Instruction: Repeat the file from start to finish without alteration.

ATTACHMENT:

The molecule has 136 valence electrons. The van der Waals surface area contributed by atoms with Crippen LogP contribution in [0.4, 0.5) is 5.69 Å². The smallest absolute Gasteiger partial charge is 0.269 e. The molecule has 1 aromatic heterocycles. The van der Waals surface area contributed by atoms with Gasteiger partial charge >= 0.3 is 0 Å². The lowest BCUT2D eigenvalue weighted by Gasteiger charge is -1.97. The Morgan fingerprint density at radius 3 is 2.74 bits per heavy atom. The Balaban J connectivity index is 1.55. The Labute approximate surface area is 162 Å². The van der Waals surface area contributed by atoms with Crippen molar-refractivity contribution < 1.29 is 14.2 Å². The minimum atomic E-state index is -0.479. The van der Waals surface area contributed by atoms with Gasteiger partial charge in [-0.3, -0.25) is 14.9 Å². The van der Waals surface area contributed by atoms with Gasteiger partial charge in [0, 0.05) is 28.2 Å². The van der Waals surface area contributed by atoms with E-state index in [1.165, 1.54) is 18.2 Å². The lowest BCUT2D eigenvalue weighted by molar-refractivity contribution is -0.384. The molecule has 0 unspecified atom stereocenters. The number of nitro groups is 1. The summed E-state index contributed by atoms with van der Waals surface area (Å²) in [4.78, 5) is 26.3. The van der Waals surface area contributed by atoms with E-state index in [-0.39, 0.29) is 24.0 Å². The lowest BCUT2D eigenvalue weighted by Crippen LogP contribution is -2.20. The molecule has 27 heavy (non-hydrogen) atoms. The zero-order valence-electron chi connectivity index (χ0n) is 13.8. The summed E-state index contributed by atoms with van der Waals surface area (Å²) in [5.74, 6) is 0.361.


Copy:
The molecule has 136 valence electrons. The van der Waals surface area contributed by atoms with Crippen LogP contribution in [0.4, 0.5) is 5.69 Å². The smallest absolute Gasteiger partial charge is 0.269 e. The molecule has 1 aromatic heterocycles. The van der Waals surface area contributed by atoms with Gasteiger partial charge >= 0.3 is 0 Å². The lowest BCUT2D eigenvalue weighted by Gasteiger charge is -1.97. The Morgan fingerprint density at radius 3 is 2.74 bits per heavy atom. The Balaban J connectivity index is 1.55. The Labute approximate surface area is 162 Å². The van der Waals surface area contributed by atoms with Crippen molar-refractivity contribution < 1.29 is 14.2 Å². The minimum atomic E-state index is -0.479. The van der Waals surface area contributed by atoms with Gasteiger partial charge in [-0.3, -0.25) is 14.9 Å². The van der Waals surface area contributed by atoms with Gasteiger partial charge in [0, 0.05) is 28.2 Å². The van der Waals surface area contributed by atoms with E-state index in [1.165, 1.54) is 18.2 Å². The lowest BCUT2D eigenvalue weighted by molar-refractivity contribution is -0.384. The molecule has 0 unspecified atom stereocenters. The number of nitro groups is 1. The summed E-state index contributed by atoms with van der Waals surface area (Å²) in [4.78, 5) is 26.3. The van der Waals surface area contributed by atoms with E-state index in [-0.39, 0.29) is 24.0 Å². The lowest BCUT2D eigenvalue weighted by Crippen LogP contribution is -2.20. The molecule has 27 heavy (non-hydrogen) atoms. The zero-order valence-electron chi connectivity index (χ0n) is 13.8. The summed E-state index contributed by atoms with van der Waals surface area (Å²) in [5.74, 6) is 0.361.